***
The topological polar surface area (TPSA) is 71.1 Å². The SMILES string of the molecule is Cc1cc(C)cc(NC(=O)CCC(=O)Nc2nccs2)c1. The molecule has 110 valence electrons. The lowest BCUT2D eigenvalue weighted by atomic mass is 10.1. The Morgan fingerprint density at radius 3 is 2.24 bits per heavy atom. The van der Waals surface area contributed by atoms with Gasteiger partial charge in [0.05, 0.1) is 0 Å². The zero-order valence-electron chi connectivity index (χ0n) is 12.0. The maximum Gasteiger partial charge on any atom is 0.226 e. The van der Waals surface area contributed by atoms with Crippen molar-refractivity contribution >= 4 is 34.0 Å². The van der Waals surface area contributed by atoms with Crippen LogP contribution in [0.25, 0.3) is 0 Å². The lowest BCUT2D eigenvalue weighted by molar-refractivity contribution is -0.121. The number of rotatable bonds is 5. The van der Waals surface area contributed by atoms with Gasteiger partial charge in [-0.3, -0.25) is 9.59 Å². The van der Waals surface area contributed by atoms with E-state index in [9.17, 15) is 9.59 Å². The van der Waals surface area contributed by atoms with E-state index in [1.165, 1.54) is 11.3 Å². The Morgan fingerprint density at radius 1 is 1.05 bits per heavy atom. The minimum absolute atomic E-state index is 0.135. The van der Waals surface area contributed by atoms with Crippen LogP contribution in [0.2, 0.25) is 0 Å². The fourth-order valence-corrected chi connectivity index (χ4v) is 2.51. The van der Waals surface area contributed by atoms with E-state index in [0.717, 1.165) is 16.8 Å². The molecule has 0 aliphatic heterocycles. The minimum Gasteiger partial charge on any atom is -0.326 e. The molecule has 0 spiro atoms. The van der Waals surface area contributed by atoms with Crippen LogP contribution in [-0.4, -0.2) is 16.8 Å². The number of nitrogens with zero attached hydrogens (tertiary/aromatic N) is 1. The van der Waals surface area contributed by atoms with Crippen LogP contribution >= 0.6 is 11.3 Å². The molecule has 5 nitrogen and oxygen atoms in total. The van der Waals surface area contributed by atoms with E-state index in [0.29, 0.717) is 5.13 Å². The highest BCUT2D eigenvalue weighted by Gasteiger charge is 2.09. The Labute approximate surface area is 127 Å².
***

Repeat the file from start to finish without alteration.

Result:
The topological polar surface area (TPSA) is 71.1 Å². The SMILES string of the molecule is Cc1cc(C)cc(NC(=O)CCC(=O)Nc2nccs2)c1. The molecule has 110 valence electrons. The lowest BCUT2D eigenvalue weighted by atomic mass is 10.1. The Morgan fingerprint density at radius 3 is 2.24 bits per heavy atom. The van der Waals surface area contributed by atoms with Gasteiger partial charge in [0.05, 0.1) is 0 Å². The zero-order valence-electron chi connectivity index (χ0n) is 12.0. The maximum Gasteiger partial charge on any atom is 0.226 e. The van der Waals surface area contributed by atoms with Crippen molar-refractivity contribution >= 4 is 34.0 Å². The van der Waals surface area contributed by atoms with Crippen LogP contribution in [0.25, 0.3) is 0 Å². The lowest BCUT2D eigenvalue weighted by molar-refractivity contribution is -0.121. The number of rotatable bonds is 5. The van der Waals surface area contributed by atoms with Gasteiger partial charge in [-0.3, -0.25) is 9.59 Å². The van der Waals surface area contributed by atoms with E-state index in [9.17, 15) is 9.59 Å². The van der Waals surface area contributed by atoms with E-state index in [1.165, 1.54) is 11.3 Å². The Morgan fingerprint density at radius 1 is 1.05 bits per heavy atom. The minimum absolute atomic E-state index is 0.135. The van der Waals surface area contributed by atoms with Crippen LogP contribution in [0.2, 0.25) is 0 Å². The fourth-order valence-corrected chi connectivity index (χ4v) is 2.51. The van der Waals surface area contributed by atoms with E-state index in [0.717, 1.165) is 16.8 Å². The molecule has 0 aliphatic heterocycles. The minimum Gasteiger partial charge on any atom is -0.326 e. The molecule has 0 spiro atoms. The van der Waals surface area contributed by atoms with Crippen LogP contribution in [-0.4, -0.2) is 16.8 Å². The number of nitrogens with zero attached hydrogens (tertiary/aromatic N) is 1. The van der Waals surface area contributed by atoms with Crippen LogP contribution >= 0.6 is 11.3 Å². The molecule has 5 nitrogen and oxygen atoms in total. The van der Waals surface area contributed by atoms with E-state index in [0.29, 0.717) is 5.13 Å². The highest BCUT2D eigenvalue weighted by Gasteiger charge is 2.09. The Labute approximate surface area is 127 Å².